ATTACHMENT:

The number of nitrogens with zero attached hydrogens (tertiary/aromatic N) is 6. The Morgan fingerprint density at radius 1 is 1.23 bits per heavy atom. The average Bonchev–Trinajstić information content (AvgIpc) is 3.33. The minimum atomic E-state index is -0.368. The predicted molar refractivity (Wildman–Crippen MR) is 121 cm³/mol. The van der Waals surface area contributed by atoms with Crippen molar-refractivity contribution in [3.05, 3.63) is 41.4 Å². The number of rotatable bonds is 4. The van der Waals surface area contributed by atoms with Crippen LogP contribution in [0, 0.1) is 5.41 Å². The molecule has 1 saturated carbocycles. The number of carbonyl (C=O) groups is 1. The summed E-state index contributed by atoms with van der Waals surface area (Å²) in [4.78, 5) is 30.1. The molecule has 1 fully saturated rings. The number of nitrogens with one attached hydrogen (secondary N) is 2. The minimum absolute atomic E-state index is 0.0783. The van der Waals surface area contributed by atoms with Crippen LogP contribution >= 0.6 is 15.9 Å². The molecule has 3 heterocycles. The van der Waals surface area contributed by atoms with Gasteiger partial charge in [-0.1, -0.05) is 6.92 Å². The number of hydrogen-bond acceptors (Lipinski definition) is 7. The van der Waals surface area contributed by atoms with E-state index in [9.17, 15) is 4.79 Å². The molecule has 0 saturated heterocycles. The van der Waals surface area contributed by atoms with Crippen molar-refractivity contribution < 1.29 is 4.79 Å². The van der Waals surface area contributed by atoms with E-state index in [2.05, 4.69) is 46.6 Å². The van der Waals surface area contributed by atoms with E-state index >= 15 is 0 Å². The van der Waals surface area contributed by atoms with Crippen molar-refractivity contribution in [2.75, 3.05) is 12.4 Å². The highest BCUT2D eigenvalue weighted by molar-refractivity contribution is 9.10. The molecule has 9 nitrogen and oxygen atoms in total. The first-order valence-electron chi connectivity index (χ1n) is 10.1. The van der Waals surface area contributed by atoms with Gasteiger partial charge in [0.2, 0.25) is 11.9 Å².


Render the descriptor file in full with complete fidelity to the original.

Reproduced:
The number of nitrogens with zero attached hydrogens (tertiary/aromatic N) is 6. The Morgan fingerprint density at radius 1 is 1.23 bits per heavy atom. The average Bonchev–Trinajstić information content (AvgIpc) is 3.33. The minimum atomic E-state index is -0.368. The predicted molar refractivity (Wildman–Crippen MR) is 121 cm³/mol. The van der Waals surface area contributed by atoms with Crippen molar-refractivity contribution in [3.05, 3.63) is 41.4 Å². The number of rotatable bonds is 4. The van der Waals surface area contributed by atoms with Crippen LogP contribution in [0, 0.1) is 5.41 Å². The molecule has 1 saturated carbocycles. The number of carbonyl (C=O) groups is 1. The summed E-state index contributed by atoms with van der Waals surface area (Å²) in [4.78, 5) is 30.1. The molecule has 1 fully saturated rings. The number of nitrogens with one attached hydrogen (secondary N) is 2. The minimum absolute atomic E-state index is 0.0783. The van der Waals surface area contributed by atoms with Crippen LogP contribution >= 0.6 is 15.9 Å². The molecule has 3 heterocycles. The van der Waals surface area contributed by atoms with Gasteiger partial charge in [-0.1, -0.05) is 6.92 Å². The number of hydrogen-bond acceptors (Lipinski definition) is 7. The van der Waals surface area contributed by atoms with E-state index in [9.17, 15) is 4.79 Å². The molecule has 0 saturated heterocycles. The van der Waals surface area contributed by atoms with Crippen molar-refractivity contribution < 1.29 is 4.79 Å². The van der Waals surface area contributed by atoms with E-state index in [2.05, 4.69) is 46.6 Å². The van der Waals surface area contributed by atoms with E-state index >= 15 is 0 Å². The van der Waals surface area contributed by atoms with Crippen molar-refractivity contribution in [2.75, 3.05) is 12.4 Å². The highest BCUT2D eigenvalue weighted by molar-refractivity contribution is 9.10. The molecule has 9 nitrogen and oxygen atoms in total. The first-order valence-electron chi connectivity index (χ1n) is 10.1. The van der Waals surface area contributed by atoms with Gasteiger partial charge in [0.2, 0.25) is 11.9 Å².